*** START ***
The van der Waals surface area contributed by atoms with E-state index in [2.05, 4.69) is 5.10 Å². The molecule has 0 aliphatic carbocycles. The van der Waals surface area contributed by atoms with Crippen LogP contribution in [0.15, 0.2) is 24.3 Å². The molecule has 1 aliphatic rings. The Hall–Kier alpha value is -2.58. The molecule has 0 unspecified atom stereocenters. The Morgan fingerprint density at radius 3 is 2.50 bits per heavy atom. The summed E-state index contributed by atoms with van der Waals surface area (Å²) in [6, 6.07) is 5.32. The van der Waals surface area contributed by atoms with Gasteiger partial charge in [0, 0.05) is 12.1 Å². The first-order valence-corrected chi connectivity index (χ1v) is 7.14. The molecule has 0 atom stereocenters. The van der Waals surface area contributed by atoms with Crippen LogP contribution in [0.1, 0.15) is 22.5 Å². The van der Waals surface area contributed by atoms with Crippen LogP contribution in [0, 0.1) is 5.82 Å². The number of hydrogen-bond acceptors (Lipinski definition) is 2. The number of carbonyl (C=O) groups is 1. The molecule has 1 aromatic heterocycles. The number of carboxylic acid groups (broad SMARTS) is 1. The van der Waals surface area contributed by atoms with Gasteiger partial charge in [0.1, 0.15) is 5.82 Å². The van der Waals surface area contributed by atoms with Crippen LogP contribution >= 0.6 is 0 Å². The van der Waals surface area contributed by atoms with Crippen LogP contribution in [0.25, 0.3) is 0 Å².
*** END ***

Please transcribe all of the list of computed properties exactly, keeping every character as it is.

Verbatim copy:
The van der Waals surface area contributed by atoms with E-state index in [2.05, 4.69) is 5.10 Å². The molecule has 0 aliphatic carbocycles. The van der Waals surface area contributed by atoms with Crippen LogP contribution in [0.15, 0.2) is 24.3 Å². The molecule has 1 aliphatic rings. The Hall–Kier alpha value is -2.58. The molecule has 0 unspecified atom stereocenters. The Morgan fingerprint density at radius 3 is 2.50 bits per heavy atom. The summed E-state index contributed by atoms with van der Waals surface area (Å²) in [6, 6.07) is 5.32. The van der Waals surface area contributed by atoms with Gasteiger partial charge in [0, 0.05) is 12.1 Å². The first-order valence-corrected chi connectivity index (χ1v) is 7.14. The molecule has 0 atom stereocenters. The van der Waals surface area contributed by atoms with Crippen LogP contribution in [0.1, 0.15) is 22.5 Å². The van der Waals surface area contributed by atoms with Crippen LogP contribution in [0, 0.1) is 5.82 Å². The number of hydrogen-bond acceptors (Lipinski definition) is 2. The number of carbonyl (C=O) groups is 1. The molecule has 1 aromatic heterocycles. The number of carboxylic acid groups (broad SMARTS) is 1. The van der Waals surface area contributed by atoms with Gasteiger partial charge in [0.1, 0.15) is 5.82 Å². The van der Waals surface area contributed by atoms with Crippen LogP contribution >= 0.6 is 0 Å². The van der Waals surface area contributed by atoms with Crippen LogP contribution in [0.25, 0.3) is 0 Å².